Monday, July 22, 2013

A Review of 'The Girl's Guide to Homelessness' by Brianna Karp

"Brianna Karp entered the workforce at age ten, supporting her mother and sister throughout her teen years in Southern California.  Although her young life was scarred by violence and abuse, Karp stayed focused on her dream of a steady job and a home of her own.  By age twenty-two her dream became reality.  Karp loved her job as an executive assistant and signed the lease on a tiny cottage near the beach.  And then the Great Recession hit.  Karp, like millions of others, lost her job.  In the six months between the day she was laid off and the day she was forced out onto the street, Karp scrambled for temp work and filed hundreds of job applications, only to find all doors closed.  When she inherited a thirty-foot travel trailer after her father's suicide, Karp parked it in a Walmart parking lot and began to blog about her search for work and a way back.

Karp began her journey as a homeless person terrified and ashamed.  Fear turned to awe as she connected with other homeless people whose remarkable stories inspired her to become an activist for the homeless community.

Deeply compassionate and darkly funny, this unforgettable memoir celebrates the courage and creativity of lives society would otherwise stigmatize."

I got this book for my 19th birthday from my friend Avery.  My birthday is in December, but I've only just gotten around to reading and finishing it.  I wish that I had started sooner!

This was such an engaging read!  Brianna Karp's writing style really flows and jumps at you-- it's just wonderful and that's partially what makes this such a great book!  But that's not all that's great.

I also like how Brianna is as a character (I know that she's a real person).  It's wonderful that despite every awful thing that turns up in her life, she just works with it.  That's not to say that she's happy or okay with those things happening, but she rolls with it.  Makes sure that she'll be okay when it's all over.  I admire her because I don't know that I could be as resourceful as she was and as snappy and intelligent as she was in the face of a crisis, like being kicked out of the house by her undiagnosed, abusive mother with no place to go, no job, and very little money to live off of.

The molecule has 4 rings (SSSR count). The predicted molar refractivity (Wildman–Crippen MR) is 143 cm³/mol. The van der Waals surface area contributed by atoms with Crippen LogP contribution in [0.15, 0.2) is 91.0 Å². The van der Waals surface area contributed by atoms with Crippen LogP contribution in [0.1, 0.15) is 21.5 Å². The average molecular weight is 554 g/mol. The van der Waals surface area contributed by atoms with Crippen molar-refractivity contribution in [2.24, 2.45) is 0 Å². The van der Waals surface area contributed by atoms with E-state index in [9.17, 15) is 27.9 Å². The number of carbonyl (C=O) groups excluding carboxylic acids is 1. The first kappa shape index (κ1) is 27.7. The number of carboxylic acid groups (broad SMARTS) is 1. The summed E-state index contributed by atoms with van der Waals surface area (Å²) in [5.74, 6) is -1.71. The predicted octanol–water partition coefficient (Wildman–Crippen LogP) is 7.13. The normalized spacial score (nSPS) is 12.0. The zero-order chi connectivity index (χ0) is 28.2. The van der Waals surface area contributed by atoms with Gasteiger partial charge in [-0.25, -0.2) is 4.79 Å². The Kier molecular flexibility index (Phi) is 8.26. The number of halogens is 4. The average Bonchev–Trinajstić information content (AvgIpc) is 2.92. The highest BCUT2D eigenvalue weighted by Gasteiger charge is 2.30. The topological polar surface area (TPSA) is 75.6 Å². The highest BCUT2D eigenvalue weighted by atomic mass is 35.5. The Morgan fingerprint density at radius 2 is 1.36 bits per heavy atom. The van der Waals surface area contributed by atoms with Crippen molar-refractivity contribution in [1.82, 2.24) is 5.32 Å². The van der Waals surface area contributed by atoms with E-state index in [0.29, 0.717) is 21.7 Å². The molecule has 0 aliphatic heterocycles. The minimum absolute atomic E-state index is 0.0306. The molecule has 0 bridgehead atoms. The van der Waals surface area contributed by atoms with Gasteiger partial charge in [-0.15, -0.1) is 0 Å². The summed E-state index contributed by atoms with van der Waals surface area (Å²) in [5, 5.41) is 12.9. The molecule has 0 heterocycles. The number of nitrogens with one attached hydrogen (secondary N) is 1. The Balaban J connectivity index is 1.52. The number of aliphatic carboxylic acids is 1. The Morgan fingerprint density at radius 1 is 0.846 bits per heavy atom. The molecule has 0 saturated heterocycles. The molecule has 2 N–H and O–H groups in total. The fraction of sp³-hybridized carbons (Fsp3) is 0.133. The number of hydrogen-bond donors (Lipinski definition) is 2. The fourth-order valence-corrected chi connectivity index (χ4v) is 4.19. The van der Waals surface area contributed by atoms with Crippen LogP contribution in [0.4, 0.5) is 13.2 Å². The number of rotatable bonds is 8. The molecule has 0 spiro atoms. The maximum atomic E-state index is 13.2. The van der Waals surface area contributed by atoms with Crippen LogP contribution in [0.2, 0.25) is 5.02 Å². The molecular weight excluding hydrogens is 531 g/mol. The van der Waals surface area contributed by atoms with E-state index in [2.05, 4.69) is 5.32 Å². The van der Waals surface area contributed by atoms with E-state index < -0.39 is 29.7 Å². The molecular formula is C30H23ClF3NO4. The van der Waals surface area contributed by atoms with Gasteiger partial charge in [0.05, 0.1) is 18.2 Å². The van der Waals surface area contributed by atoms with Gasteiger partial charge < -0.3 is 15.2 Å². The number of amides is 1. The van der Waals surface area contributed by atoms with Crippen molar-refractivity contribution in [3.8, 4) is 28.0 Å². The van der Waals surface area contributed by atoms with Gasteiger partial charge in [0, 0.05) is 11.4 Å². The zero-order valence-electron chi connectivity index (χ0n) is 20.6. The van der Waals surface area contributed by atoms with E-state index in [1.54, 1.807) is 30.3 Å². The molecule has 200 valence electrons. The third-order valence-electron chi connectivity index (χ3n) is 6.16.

I admired how she was able to narrow things down to the bare essentials, first taking care of her basic needs like shelter, food, a place to get clean, etc.  When she had to make choices between losing on thing or another (such as when her car and the trailer that she was living in were towed and impounded), she chose the one that would allow her to keep going the longest.  I feel like I would be too sentimental to do that.

Throughout this book, I was extremely angry as well as completely wrapped up in Brianna's story.  The other people in her life, with a few exceptions, were awful and crazy and irrational.  It aggravated me to no end.  Her mother ground my gears worst of all.  She was the worst and most irrational of everyone in Brianna's life.  She was beyond abusive and very manipulative.  I felt helpless just reading what she said and she's not my mother!  To me, she's just a character in a book.  But she's powerful, even from the page... that's a scary thought.

There are two things that I want to know more about after reading this book: (1) I want to read more about homelessness.  Brianna really helped to change and correct my views on homelessness.  Whenever I see someone on the street corner with a sign that says something like, "Need food for my kids.  God bless," I can't help but think, "That's going to be your drug money, isn't it?"  It could be true, but this person could also just be struggling to stay afloat and this is a last-resort effort.  They probably had a job and a home before something in their life happened and took one or both of those things away.  So while I'm still weary when I see someone on a street corner, I'm trying not to be so quick to judge their situation.  (2) I want to read more about Jehovah's Witnesses.  From reading this book, I've become extremely angry with this group.  But I want to understand their views.  Their views are very different from my own.

If you're looking for a challenging read, want to know more about homelessness, and/or are looking for a book involving a lot of struggle in life and overcoming that struggle, this could be the book for you!

I give 'The Girl's Guide to Homelessness':
Thanks for Reading!


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